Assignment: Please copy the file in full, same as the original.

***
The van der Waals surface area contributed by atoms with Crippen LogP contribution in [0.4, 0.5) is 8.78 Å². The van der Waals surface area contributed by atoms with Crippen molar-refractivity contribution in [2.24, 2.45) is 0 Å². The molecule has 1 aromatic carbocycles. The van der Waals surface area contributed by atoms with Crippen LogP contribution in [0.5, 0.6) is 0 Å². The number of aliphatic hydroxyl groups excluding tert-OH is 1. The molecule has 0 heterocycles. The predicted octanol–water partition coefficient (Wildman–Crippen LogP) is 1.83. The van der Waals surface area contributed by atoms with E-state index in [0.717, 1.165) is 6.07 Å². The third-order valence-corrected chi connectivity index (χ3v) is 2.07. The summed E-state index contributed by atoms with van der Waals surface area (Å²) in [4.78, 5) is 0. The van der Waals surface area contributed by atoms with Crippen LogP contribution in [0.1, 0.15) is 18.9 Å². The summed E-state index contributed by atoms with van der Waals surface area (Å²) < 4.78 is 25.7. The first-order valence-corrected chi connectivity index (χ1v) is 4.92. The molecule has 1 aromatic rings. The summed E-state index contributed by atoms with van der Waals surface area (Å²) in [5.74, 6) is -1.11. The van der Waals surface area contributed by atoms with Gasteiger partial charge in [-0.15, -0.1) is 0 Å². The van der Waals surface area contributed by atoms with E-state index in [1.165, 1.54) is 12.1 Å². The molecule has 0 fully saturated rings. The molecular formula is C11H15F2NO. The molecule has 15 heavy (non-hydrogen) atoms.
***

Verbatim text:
The van der Waals surface area contributed by atoms with Crippen LogP contribution in [0.4, 0.5) is 8.78 Å². The van der Waals surface area contributed by atoms with Crippen molar-refractivity contribution in [2.24, 2.45) is 0 Å². The molecule has 1 aromatic carbocycles. The van der Waals surface area contributed by atoms with Crippen LogP contribution in [0.5, 0.6) is 0 Å². The number of aliphatic hydroxyl groups excluding tert-OH is 1. The molecule has 0 heterocycles. The predicted octanol–water partition coefficient (Wildman–Crippen LogP) is 1.83. The van der Waals surface area contributed by atoms with E-state index in [0.717, 1.165) is 6.07 Å². The third-order valence-corrected chi connectivity index (χ3v) is 2.07. The summed E-state index contributed by atoms with van der Waals surface area (Å²) in [4.78, 5) is 0. The van der Waals surface area contributed by atoms with Crippen LogP contribution in [0.1, 0.15) is 18.9 Å². The summed E-state index contributed by atoms with van der Waals surface area (Å²) < 4.78 is 25.7. The first-order valence-corrected chi connectivity index (χ1v) is 4.92. The molecule has 1 aromatic rings. The summed E-state index contributed by atoms with van der Waals surface area (Å²) in [5.74, 6) is -1.11. The van der Waals surface area contributed by atoms with Gasteiger partial charge in [-0.15, -0.1) is 0 Å². The van der Waals surface area contributed by atoms with E-state index in [1.165, 1.54) is 12.1 Å². The molecule has 0 fully saturated rings. The molecular formula is C11H15F2NO. The molecule has 15 heavy (non-hydrogen) atoms.